Streets of Rage: Six batteries, one hour


Streets of Rage is reknowned as one of SEGA’s strongest franchises, with some of the best music to have come out of their hardware. What is not as well known is that the first two titles saw a port to the Game Gear and Master System.

The music was converted by Yuzo Koshiro himself, with many of the original songs kept surprisingly close to the originals considering the hardware limitations. Even more interesting to note is that Streets of Rage GG’s soundtrack includes a track from Streets of Rage II!

This is a one-off, that will likely be followed by the second title only. This project is specifically for 16bit audio, however as Streets of Rage is such an iconic series it seemed a shame not to release the full soundtracks eventually.

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Xenon 2: It’s a fully sampled Megablast!


Renowned as one of the first times a computer was programmed to successfully sample a pop song, with the power of the Amiga’s sound chip. Even the Atari ST, which had been part used in the original song’s creation, was unable to perform the sampling of the original track with anywhere near as much accuracy, having to rely on synthesizing these sounds.

Anyone into 80s house music will recognise the song immediately, it’s “Megablast (Assault on Precinct 13)” by Bomb the Bass. Tim Simenon (Real name of artist Bomb the Bass) took samples from the Sly And The Family Stone track “You Can Make It If You Try”, with a theme inspired by the Splash Band track “The End (Disco Version) which was in itself inspired by the “Assault on Precinct 13” soundtrack.

David Whittaker took point on this soundtrack and did such a great job with the conversion that it blew away anyone who bought the title in 1989. Sampling is commonplace nowadays, but in the late 80s it was in its infancy and Xenon 2 Megablast earns it’s place in history at being one of the first games to perform these songs in-game with relative accuracy.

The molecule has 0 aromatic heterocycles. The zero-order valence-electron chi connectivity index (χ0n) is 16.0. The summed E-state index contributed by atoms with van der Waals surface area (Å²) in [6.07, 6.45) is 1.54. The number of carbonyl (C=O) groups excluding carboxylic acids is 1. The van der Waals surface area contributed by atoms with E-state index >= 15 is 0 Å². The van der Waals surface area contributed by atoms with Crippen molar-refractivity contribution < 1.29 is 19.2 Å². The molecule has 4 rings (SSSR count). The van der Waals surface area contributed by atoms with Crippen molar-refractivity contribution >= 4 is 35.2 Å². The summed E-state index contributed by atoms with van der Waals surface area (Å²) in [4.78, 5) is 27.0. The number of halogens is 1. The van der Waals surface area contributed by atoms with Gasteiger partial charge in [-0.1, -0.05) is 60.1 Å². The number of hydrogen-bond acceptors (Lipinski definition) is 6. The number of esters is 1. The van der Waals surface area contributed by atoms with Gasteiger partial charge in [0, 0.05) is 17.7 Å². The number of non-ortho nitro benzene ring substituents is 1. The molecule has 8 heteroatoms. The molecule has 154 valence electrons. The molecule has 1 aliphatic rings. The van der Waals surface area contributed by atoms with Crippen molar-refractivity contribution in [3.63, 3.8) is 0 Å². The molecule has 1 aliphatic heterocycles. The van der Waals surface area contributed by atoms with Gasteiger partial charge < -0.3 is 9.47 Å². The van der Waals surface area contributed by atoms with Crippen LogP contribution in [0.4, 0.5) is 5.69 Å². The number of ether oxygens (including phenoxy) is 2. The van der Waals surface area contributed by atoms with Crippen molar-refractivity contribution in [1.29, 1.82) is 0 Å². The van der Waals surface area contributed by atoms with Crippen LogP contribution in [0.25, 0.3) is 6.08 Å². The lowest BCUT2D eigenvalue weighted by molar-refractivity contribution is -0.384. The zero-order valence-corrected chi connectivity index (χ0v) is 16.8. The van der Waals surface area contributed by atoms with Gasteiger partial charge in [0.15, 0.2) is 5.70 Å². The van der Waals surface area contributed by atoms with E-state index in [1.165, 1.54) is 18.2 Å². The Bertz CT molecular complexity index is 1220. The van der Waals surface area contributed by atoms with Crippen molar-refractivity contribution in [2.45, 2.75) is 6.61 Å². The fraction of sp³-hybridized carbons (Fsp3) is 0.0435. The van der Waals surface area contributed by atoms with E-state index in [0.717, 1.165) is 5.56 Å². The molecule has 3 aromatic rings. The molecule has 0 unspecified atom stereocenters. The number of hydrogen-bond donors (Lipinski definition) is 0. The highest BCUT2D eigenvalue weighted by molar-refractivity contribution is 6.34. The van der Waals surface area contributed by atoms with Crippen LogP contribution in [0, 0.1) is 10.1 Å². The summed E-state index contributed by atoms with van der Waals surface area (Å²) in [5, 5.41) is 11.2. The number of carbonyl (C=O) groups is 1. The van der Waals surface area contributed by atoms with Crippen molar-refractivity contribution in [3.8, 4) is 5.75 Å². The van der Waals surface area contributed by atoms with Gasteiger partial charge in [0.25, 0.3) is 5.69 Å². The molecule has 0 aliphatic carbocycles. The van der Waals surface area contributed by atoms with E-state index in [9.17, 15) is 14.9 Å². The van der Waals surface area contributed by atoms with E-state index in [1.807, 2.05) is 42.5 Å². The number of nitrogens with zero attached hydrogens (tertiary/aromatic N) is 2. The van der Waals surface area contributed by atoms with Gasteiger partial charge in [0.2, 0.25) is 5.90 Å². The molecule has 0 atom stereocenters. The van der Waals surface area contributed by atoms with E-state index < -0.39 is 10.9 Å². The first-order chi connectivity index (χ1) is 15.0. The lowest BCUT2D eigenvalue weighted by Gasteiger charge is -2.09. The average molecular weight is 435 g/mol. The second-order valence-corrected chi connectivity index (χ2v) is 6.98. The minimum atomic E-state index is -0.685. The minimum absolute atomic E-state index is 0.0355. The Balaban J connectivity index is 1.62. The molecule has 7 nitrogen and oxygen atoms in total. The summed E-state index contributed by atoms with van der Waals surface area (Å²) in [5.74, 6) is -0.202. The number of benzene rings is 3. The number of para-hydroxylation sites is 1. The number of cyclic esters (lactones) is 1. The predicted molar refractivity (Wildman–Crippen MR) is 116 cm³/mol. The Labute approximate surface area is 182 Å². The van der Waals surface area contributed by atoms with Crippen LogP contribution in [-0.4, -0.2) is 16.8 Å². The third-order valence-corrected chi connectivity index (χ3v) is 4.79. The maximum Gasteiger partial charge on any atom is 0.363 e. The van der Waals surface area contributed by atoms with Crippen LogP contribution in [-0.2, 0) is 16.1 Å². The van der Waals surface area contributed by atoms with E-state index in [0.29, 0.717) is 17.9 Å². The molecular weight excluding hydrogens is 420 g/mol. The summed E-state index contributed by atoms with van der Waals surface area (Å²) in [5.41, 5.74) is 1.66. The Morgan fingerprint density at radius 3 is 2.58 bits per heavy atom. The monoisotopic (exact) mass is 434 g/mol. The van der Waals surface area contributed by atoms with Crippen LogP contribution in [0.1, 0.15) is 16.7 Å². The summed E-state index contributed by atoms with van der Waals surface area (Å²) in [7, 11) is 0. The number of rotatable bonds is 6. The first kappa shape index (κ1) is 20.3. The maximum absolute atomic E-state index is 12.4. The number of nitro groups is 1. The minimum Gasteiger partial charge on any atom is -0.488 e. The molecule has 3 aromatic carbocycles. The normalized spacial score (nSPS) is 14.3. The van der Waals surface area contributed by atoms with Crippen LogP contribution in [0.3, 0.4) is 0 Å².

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Agony. The Amiga’s greatest send-off.


One of Psygnosis’ final games before they were bought out by Sony (To make games such as Wipeout), this soundtrack is mini who’s-who of Amiga musicians and plays like a farewell by the company themselves.

That main theme is beautifully haunting, and really showcases the classical capabilities of the Amiga’s audio chips. The Amiga was filled with brilliant 80s/90s techno and rave music but these tunes give you a moment’s pause.

We hope you’ll enjoy the soundtrack.

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Silkworm Inbound, Guns Blazing


Silkworm has been released! The spiritual predecessor to the legendary SWIV! The music is by the amazing Barry Leitch (Top Gear series) and the game is arcade perfect. So get pumped for a serious war, sling on this tune and jump in your jeep/helicopter to get yourself in on the action!

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Slam Tilt Soundtrack Released



An unapologetic pinball smash, published by the same publishers as Pinball Dreams. This game was rated as the 13th Best Game of All Time by Amiga Power back in 1996, and saw a re-release on DOS in 1997 and then again in 1999.

There are six tracks this time, including the 90s house inspired title track.

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SWIV Returns with more firepower!




Andrew Barnabas’ theme to SWIV is a track of legend. Made for a game called Decimation that never saw the light of day, this track was only salvaged by being played as a showreel track during an interview with Sales Curve when Barnabas was applying for a job there.

All the gritty notes of this song are here in full detail, pumping you up for the war of your life. Add to that a surprisingly relaxing but melancholy high score theme, “Mellow”, and you have yourself one awesome soundtrack.

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